YAOUNDÉ, Cameroon – Rahamatou Bidem uses a piece of plastic to fan herself amid the Sahelian heat. The 62-year-old mother of six is one of the over 26,000 Central African Republic (CAR) refugees in Cameroon.

She now calls Gado-Badgere in Cameroon’s East region home, after conflict in her homeland – often framed along religious lines – forced her out of the country.

“I fled when I heard that Djotodia was going to come back,” she told Crux.

Djotodia led the predominantly Muslim Séléka rebel coalition that forced President Francois Bozize out of power in March 2013. He failed to control the excesses of the Séléka rebels, who faced rising criticism over continued attacks on civilians, particularly Christians.

Christian youths subsequently formed a movement of resistance called the anti-Balaka. Djotodia eventually fled the country and sought refuge in Benin. However in July 2014, Séléka announced that Djotodia had been restored as leader of the group.

Rahamatou, a Muslim woman, is married to a Christian. She is also the product of mixed faiths: Her father is a Muslim, and her mother is a Christian.

The prospects of Djotodia returning sparked her fears of renewed fighting that would leave her caught in the middle – that fear was all but confirmed when the warring factions fought each other near a hospital in Bangui.

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“My sister [a Christian] was in labor. Bullets were flying all over the place. She had forced delivery and died in the process. Fortunately, the child survived. I took the child with me. She is about nine years old now,” she said.

“I was afraid and took my children and we fled,” she told Crux. Cameroon is host to a staggering 350,000 CAR refugees.

Zilangka, another refugee who for 33 years worshiped as a Muslim, has now converted to Christianity after Muslim-dominated Séléka rebels attacked her.

“Seleka Rebels came to my house. They raped me and they raped my 14-year old daughter,” she told Crux.

She recalled the rebels taking her to an undisclosed location.

“I believe they wanted to kill me,” she said. “They killed one woman in front of me.”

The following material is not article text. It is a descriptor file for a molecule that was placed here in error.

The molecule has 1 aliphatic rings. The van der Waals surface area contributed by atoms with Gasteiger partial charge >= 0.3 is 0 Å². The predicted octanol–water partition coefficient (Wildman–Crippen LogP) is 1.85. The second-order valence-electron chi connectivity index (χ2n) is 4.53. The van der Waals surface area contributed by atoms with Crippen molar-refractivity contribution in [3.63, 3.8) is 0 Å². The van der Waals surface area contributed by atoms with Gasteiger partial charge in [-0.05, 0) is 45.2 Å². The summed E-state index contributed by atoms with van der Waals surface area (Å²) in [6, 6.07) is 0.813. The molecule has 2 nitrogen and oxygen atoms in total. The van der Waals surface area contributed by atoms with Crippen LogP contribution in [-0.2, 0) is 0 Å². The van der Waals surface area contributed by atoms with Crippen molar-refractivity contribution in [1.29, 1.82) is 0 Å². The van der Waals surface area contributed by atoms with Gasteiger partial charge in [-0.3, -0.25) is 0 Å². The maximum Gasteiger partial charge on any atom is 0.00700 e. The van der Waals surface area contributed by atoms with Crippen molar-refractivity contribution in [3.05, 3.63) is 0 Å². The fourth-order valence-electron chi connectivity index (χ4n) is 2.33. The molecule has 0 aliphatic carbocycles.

Zilangka said her luck was that she had some money on her.

“When they confiscated the money I had, they started quarrelling over how to share it. I took the opportunity and sped away,” she said.

She then took her daughter, and they fled across the border to Cameroon, but her Christian teenager has not been able to overcome the trauma.

Zilangka says her daughter has suffered several bouts of rapes even in Cameroon.

“She has given birth to three children without a husband. Now, I have to take care of all those children – with nothing I can call mine,” she said.

War over raw materials, not religion

Despite the religious undertones of the war in the CAR, the country’s leading prelate, Cardinal Dieudonne Nzapalainga, has been consistently saying that it isn’t a religious war.

In an exclusive interview with Crux in July 2017, he said it was a war over the control of the country’s vast, untapped raw materials.

“No Christian or Muslim leader leads any of these extremist groups,” the cardinal said then.

“If it were an inter-religious conflict, then you wouldn’t see Christian leaders sheltering Muslims fleeing conflict, and Muslim leaders sheltering Christians…it is a political and economic war; people are fighting over land and mineral resources,” he said.

The landlocked former French colony spans some 240,000 square miles, and has an estimated population of 5.5 million. Despite the presence of raw materials like diamonds, gold, uranium and graphite, the country remains chronically poor, with the World Bank estimating that almost 7 out of 10 people are living on less than $2.15 per day.

In June last year, the bishops made a strong case for a partnership between the state and the Church in the effort to restore peace to the troubled nation.

Noting that peace is priceless, the bishops called for inter-community and socio-economic peace, as well as peace between all political and military entities, adding “all our efforts must converge.”

It is a call that still rings true today. Rahamatou Bidem and Zilangka say they are very reluctant to return to their homeland.

“I do not know if I have any family members left,” Rahamatou told Crux. “How do you go back to such uncertainty?”

Zilangka added: ‘What do you go back to? I have lost everything. If peace returns, maybe I could return. For now, it’s a simple no.”